I sat down in the line for people getting visas and spent the forty-five minutes I waited reading a page in my book and then frantically shuffling through my papers making sure I hadn't forgotten anything. All my worry (and I am quite the worrier. By the time I got to the head of the line I was shuffling through my papers about fifteen times a minute looking for something or other) was for nothing, though, as when I got to the window the only problem was that it's hard to hear though plexiglass and the girl who was helping me could only hear about one out of every three words I said.

After about half an hour of handing papers back and forth through the little slot in the window I was told that all my documents were in order and I could go sit down and wait for them to process my visa request. I'm planning to stay in France a little longer than the typical student, so I wanted to make sure that my visa would let me do that. I asked the girl who was helping me how long my visa would be good for. She didn't know anything, so she went over and asked the guy sitting next to her. They talked in French for a while, and when they were done he said to me, "It will last for three months." Now, I am planning to spend almost a year in France, and I had been warned that I might have to be very clear that I was going to be there for that long or they would issue me a visa for a shorter stay. The look on my face must have been quite something, because he said, "Don't look at me like that! You can only stay on the visa for three months, but when you get there you apply for a carte de séjour that gives you a year, and you can renew it beyond that." So everything was roses again and I went to sit down and wait for them to give me the visa.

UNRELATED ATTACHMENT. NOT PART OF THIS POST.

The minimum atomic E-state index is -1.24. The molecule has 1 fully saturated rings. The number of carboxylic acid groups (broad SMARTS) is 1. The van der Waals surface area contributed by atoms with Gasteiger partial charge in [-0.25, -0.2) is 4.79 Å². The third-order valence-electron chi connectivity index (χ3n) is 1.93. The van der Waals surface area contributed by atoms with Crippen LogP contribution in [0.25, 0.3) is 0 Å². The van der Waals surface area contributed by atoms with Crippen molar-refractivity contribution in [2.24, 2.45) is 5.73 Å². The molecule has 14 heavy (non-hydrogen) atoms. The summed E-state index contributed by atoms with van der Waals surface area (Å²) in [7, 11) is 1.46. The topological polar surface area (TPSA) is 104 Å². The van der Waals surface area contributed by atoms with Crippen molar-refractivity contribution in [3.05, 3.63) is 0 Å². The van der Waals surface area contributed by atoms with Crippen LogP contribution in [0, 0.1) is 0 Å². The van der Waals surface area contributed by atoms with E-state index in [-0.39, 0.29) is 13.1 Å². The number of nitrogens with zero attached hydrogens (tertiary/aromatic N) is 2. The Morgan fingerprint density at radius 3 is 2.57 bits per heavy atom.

My sister hadn't had breakfast before we left, not being a morning person, so she was getting pretty hungry. I had no idea how long it would be until I got my visa, so I didn't want to leave the room to find her something to eat. But when we'd been sitting there for maybe an hour she was really hungry. It occurred to me then that perhaps she could go by herself to get a pastry at the Starbucks I'd seen on the corner. I gave her money and she went out and came back with some food, having had absolutely no trouble getting in and out of the metal detector due to her admirable foresight vis a vis the security guard.

Maybe an hour after that, just before the consulate closed for the day (or at least for the morning- I couldn't be sure, not having a phases-of-the-moon calendar in my bag), everyone associated with the consulate disappeared from behind the desk, leaving maybe twenty-five people sitting waiting. I got a little nervous, but just as I was really starting to worry I'd been forgotten a man appeared from a door and started handing out visas to all of us. Seems they get all the requests and then process them all and then hand them all out, so there's no real advantage to getting there early.

With visa in hand I left the consulate and spent the rest of the day flashing my passport at everyone I saw and saying, "See? I have a visa for France! I'm really going to France!"